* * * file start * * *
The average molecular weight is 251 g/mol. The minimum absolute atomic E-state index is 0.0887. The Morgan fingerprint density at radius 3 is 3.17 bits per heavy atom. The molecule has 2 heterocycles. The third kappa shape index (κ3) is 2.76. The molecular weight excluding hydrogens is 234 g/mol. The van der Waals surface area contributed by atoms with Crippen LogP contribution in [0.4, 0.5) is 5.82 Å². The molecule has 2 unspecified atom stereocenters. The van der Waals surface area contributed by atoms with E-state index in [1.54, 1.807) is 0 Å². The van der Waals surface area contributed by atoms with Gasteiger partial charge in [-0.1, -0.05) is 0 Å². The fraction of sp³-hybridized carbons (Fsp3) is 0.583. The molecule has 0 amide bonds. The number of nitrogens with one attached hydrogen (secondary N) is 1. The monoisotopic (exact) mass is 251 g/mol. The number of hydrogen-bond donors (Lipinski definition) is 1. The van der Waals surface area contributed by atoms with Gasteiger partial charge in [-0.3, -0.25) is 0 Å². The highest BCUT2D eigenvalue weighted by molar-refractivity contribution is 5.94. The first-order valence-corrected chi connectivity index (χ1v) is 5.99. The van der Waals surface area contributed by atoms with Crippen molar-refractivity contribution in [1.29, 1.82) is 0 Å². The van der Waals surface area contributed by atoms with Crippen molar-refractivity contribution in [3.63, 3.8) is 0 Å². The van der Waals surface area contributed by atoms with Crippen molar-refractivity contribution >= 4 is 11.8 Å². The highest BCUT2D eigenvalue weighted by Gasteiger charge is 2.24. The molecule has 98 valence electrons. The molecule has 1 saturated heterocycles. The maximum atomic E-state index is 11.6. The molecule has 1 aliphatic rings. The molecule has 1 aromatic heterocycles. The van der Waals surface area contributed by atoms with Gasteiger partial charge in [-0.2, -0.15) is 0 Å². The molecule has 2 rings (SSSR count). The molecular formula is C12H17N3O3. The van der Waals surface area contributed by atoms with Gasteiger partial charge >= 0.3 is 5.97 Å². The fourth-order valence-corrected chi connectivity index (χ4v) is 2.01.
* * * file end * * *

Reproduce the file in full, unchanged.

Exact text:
The average molecular weight is 251 g/mol. The minimum absolute atomic E-state index is 0.0887. The Morgan fingerprint density at radius 3 is 3.17 bits per heavy atom. The molecule has 2 heterocycles. The third kappa shape index (κ3) is 2.76. The molecular weight excluding hydrogens is 234 g/mol. The van der Waals surface area contributed by atoms with Crippen LogP contribution in [0.4, 0.5) is 5.82 Å². The molecule has 2 unspecified atom stereocenters. The van der Waals surface area contributed by atoms with E-state index in [1.54, 1.807) is 0 Å². The van der Waals surface area contributed by atoms with Gasteiger partial charge in [-0.1, -0.05) is 0 Å². The fraction of sp³-hybridized carbons (Fsp3) is 0.583. The molecule has 0 amide bonds. The number of nitrogens with one attached hydrogen (secondary N) is 1. The monoisotopic (exact) mass is 251 g/mol. The number of hydrogen-bond donors (Lipinski definition) is 1. The van der Waals surface area contributed by atoms with Gasteiger partial charge in [-0.3, -0.25) is 0 Å². The highest BCUT2D eigenvalue weighted by molar-refractivity contribution is 5.94. The first-order valence-corrected chi connectivity index (χ1v) is 5.99. The van der Waals surface area contributed by atoms with Crippen molar-refractivity contribution in [1.29, 1.82) is 0 Å². The van der Waals surface area contributed by atoms with Crippen molar-refractivity contribution in [3.63, 3.8) is 0 Å². The van der Waals surface area contributed by atoms with Crippen molar-refractivity contribution >= 4 is 11.8 Å². The highest BCUT2D eigenvalue weighted by Gasteiger charge is 2.24. The molecule has 98 valence electrons. The molecule has 1 saturated heterocycles. The maximum atomic E-state index is 11.6. The molecule has 1 aliphatic rings. The molecule has 1 aromatic heterocycles. The van der Waals surface area contributed by atoms with Gasteiger partial charge in [-0.2, -0.15) is 0 Å². The molecule has 2 rings (SSSR count). The molecular formula is C12H17N3O3. The van der Waals surface area contributed by atoms with Gasteiger partial charge >= 0.3 is 5.97 Å². The fourth-order valence-corrected chi connectivity index (χ4v) is 2.01.